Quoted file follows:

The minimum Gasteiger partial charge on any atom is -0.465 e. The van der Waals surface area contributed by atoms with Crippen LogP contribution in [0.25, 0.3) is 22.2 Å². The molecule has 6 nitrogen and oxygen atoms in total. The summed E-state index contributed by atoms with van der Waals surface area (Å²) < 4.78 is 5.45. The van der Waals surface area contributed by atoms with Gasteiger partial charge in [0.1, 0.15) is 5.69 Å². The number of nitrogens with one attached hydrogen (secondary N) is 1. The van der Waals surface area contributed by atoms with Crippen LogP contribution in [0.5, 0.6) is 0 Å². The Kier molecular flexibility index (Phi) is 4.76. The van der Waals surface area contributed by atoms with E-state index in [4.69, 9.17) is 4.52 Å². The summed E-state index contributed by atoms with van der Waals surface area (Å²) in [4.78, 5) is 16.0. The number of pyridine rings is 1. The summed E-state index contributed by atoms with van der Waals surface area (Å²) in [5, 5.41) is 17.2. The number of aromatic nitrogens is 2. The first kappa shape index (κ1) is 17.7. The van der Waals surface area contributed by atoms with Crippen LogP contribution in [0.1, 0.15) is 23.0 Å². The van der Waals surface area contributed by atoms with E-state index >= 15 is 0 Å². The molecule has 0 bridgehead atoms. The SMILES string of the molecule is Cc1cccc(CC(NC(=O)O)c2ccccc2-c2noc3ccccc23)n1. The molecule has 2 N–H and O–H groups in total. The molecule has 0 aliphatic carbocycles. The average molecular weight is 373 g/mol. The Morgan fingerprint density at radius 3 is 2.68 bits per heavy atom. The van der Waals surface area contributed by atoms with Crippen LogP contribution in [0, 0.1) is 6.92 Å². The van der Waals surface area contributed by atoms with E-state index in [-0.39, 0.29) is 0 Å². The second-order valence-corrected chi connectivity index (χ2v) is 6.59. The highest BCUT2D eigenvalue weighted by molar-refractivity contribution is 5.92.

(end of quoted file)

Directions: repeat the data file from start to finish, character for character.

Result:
The minimum Gasteiger partial charge on any atom is -0.465 e. The van der Waals surface area contributed by atoms with Crippen LogP contribution in [0.25, 0.3) is 22.2 Å². The molecule has 6 nitrogen and oxygen atoms in total. The summed E-state index contributed by atoms with van der Waals surface area (Å²) < 4.78 is 5.45. The van der Waals surface area contributed by atoms with Gasteiger partial charge in [0.1, 0.15) is 5.69 Å². The number of nitrogens with one attached hydrogen (secondary N) is 1. The van der Waals surface area contributed by atoms with Crippen LogP contribution in [0.5, 0.6) is 0 Å². The Kier molecular flexibility index (Phi) is 4.76. The van der Waals surface area contributed by atoms with E-state index in [4.69, 9.17) is 4.52 Å². The summed E-state index contributed by atoms with van der Waals surface area (Å²) in [4.78, 5) is 16.0. The number of pyridine rings is 1. The summed E-state index contributed by atoms with van der Waals surface area (Å²) in [5, 5.41) is 17.2. The number of aromatic nitrogens is 2. The first kappa shape index (κ1) is 17.7. The van der Waals surface area contributed by atoms with Crippen LogP contribution in [0.1, 0.15) is 23.0 Å². The van der Waals surface area contributed by atoms with E-state index >= 15 is 0 Å². The molecule has 0 bridgehead atoms. The SMILES string of the molecule is Cc1cccc(CC(NC(=O)O)c2ccccc2-c2noc3ccccc23)n1. The molecule has 2 N–H and O–H groups in total. The molecule has 0 aliphatic carbocycles. The average molecular weight is 373 g/mol. The Morgan fingerprint density at radius 3 is 2.68 bits per heavy atom. The van der Waals surface area contributed by atoms with Crippen LogP contribution in [0, 0.1) is 6.92 Å². The van der Waals surface area contributed by atoms with E-state index in [-0.39, 0.29) is 0 Å². The second-order valence-corrected chi connectivity index (χ2v) is 6.59. The highest BCUT2D eigenvalue weighted by molar-refractivity contribution is 5.92.